I didn't understand a lot of it.
If I've got (in bytes):
1234 6789 ABC
If I perform RAF.seek(4), will the pointer be before '6'? Probably there
will be something wrong in what I've just asked,, but anyway, what's the
utility of using seek() (Please note this is not a critizism of the
method, it's just that I would like to know how to get advantage of it for
my SCJD exam!).
Thanks for any help,
Marco

One way to access the records in the database file is as follows:
When the database file is opened the, read the header and the database
schema. Having read the header and schema you will be in a position to
know the following things: the record data offset (the position in the
database file at which the record data actually starts), and the size in
bytes of each record. Knowing this information allows you to seek to a
particular record number according to the following formula:
file.seek(dataOffset + (recNo * recordSize));
You can then read the record at this position in the file. Or do any of
the other database operations (update, delete) that take a record number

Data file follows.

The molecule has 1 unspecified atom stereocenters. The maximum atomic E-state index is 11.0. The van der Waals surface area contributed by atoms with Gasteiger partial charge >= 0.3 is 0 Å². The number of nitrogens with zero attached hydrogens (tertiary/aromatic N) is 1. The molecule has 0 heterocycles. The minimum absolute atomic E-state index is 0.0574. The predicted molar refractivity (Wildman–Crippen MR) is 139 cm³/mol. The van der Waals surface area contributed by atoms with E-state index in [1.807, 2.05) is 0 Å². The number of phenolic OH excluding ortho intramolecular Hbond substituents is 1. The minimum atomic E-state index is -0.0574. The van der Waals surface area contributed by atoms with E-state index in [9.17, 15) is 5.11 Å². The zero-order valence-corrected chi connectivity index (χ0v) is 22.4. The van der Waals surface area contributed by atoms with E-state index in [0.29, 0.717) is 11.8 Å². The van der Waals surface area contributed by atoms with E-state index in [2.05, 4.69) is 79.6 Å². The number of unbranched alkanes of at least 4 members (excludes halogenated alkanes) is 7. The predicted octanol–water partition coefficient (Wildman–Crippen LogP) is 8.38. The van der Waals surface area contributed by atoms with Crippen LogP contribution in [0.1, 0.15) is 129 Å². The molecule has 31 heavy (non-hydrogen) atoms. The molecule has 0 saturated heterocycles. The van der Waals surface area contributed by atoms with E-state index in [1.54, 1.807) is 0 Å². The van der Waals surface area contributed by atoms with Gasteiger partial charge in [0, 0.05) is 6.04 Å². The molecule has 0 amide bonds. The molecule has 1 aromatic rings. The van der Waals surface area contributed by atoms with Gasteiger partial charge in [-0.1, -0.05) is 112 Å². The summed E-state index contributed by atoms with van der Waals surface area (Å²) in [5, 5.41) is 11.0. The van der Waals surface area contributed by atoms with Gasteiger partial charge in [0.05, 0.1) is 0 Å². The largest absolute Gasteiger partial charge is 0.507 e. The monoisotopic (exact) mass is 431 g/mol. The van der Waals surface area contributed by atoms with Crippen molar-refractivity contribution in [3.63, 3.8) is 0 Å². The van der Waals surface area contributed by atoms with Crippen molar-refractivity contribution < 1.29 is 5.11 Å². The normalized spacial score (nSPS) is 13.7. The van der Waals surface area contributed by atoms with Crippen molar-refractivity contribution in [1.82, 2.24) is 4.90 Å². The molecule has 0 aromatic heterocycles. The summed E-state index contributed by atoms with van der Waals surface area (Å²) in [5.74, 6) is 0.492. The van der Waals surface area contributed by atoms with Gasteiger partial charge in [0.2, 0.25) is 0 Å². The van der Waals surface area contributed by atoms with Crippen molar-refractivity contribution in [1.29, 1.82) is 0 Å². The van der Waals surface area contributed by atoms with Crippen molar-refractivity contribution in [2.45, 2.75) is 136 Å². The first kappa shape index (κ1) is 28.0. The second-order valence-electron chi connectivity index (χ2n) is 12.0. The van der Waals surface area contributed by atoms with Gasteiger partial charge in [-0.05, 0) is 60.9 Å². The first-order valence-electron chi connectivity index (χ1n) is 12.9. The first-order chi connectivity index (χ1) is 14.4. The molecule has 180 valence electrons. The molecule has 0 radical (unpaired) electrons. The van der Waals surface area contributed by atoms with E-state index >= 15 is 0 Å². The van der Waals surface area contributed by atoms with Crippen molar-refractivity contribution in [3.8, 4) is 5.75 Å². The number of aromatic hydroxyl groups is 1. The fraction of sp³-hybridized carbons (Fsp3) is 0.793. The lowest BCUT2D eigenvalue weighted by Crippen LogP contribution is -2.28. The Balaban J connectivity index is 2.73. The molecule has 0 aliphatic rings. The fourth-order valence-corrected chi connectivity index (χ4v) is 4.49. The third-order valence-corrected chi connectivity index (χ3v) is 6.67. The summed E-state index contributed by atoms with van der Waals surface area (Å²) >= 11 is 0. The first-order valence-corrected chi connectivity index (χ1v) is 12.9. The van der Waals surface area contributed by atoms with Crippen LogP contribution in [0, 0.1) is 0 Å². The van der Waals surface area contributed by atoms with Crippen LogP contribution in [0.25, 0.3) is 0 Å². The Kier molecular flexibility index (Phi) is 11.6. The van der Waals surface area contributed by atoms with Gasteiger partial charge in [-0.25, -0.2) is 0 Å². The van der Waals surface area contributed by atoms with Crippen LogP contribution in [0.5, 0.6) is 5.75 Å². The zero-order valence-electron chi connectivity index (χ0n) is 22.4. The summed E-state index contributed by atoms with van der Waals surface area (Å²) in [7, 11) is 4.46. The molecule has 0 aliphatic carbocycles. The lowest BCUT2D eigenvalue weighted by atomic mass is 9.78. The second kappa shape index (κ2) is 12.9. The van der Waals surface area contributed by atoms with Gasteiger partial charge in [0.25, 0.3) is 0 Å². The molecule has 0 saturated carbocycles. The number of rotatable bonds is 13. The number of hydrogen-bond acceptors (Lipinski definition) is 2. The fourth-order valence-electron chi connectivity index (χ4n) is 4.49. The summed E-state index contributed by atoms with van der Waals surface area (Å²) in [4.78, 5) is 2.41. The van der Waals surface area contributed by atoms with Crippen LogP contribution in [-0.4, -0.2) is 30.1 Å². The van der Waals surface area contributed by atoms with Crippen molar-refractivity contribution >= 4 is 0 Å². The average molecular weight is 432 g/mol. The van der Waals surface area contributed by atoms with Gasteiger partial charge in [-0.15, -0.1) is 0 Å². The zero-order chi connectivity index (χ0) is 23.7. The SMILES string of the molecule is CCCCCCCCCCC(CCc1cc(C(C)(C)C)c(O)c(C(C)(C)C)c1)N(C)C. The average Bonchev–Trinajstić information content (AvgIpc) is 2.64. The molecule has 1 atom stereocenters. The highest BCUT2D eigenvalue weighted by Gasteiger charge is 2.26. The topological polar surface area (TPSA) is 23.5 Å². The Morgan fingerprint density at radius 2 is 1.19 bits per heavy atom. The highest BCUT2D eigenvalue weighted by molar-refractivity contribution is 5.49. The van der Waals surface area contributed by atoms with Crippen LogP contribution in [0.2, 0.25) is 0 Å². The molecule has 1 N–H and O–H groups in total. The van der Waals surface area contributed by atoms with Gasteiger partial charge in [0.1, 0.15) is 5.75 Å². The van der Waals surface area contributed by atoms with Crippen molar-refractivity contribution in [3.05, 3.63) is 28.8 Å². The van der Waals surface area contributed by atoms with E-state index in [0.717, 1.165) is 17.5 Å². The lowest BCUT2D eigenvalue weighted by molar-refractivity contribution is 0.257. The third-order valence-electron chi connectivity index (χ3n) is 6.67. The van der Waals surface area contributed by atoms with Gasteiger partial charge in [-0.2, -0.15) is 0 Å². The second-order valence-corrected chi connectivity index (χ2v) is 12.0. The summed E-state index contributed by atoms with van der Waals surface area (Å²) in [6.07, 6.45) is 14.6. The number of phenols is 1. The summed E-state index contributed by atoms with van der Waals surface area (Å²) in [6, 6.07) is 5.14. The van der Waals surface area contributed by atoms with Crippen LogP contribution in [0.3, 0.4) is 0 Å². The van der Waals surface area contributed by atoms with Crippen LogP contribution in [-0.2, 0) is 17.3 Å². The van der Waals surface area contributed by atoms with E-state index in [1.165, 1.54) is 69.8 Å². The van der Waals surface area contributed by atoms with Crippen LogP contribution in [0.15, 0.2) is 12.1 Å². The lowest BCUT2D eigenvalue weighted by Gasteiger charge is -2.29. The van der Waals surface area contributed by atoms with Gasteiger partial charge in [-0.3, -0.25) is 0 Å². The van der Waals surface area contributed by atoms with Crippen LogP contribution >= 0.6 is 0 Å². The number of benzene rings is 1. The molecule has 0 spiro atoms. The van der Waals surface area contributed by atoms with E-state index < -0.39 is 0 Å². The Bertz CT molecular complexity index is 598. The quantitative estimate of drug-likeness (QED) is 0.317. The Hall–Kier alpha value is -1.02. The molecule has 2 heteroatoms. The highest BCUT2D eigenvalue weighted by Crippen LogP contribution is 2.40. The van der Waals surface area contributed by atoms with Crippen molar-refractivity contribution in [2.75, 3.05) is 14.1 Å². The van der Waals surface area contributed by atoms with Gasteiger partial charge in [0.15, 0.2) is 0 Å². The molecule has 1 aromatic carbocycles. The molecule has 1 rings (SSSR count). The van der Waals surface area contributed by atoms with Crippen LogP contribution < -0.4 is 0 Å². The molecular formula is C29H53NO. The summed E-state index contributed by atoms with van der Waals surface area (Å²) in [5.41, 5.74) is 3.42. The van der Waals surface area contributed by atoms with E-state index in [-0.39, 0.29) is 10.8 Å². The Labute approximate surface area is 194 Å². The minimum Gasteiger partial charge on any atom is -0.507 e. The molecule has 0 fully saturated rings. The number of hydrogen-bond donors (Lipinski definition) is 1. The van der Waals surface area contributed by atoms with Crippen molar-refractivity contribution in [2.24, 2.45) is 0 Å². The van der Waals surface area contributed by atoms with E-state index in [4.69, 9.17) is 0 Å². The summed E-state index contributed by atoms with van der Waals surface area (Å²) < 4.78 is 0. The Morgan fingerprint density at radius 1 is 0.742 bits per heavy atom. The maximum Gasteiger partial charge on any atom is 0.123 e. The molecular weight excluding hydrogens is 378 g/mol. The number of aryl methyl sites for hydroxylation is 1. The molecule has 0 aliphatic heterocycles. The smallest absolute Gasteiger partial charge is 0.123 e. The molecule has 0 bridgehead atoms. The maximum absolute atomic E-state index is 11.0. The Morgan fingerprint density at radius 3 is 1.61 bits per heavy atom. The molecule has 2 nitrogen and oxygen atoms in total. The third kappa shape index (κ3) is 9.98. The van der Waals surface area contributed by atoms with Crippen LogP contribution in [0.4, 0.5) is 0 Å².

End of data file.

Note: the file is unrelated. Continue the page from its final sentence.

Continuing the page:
as a parameter.
 
Mark Smyth
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The seek() method positions the file pointer at the offset in bytes you want to read from or write to next.
file.seek(0) is the beginning of the file
Somewhere In the file header of the assignment you will have the total length in bytes of the header after which actual records begin.
so to go to the first record you would have
file.seek(HEADER_LENGTH);
And to find a particular record number would be something like
file.seek(HEADER_LENGTH+(RECORD_LENGTH*recordNumber))
In your actual program you will probably have some kind of functions to
calculate these offsets and to read the header info, rather than relying on static constants.
 
Mark Smyth
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As always George puts it so much more clearly
 
alzamabar
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Thank you very much.
Offset + (recLength * recNbr) is a damn good formula!
 
Andrew Monkhouse
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Hi Marco,
George and Mark have done a wonderful job of explaining how to use the seek() function, but I don't think they answered your explicit question. So in case that is still in doubt...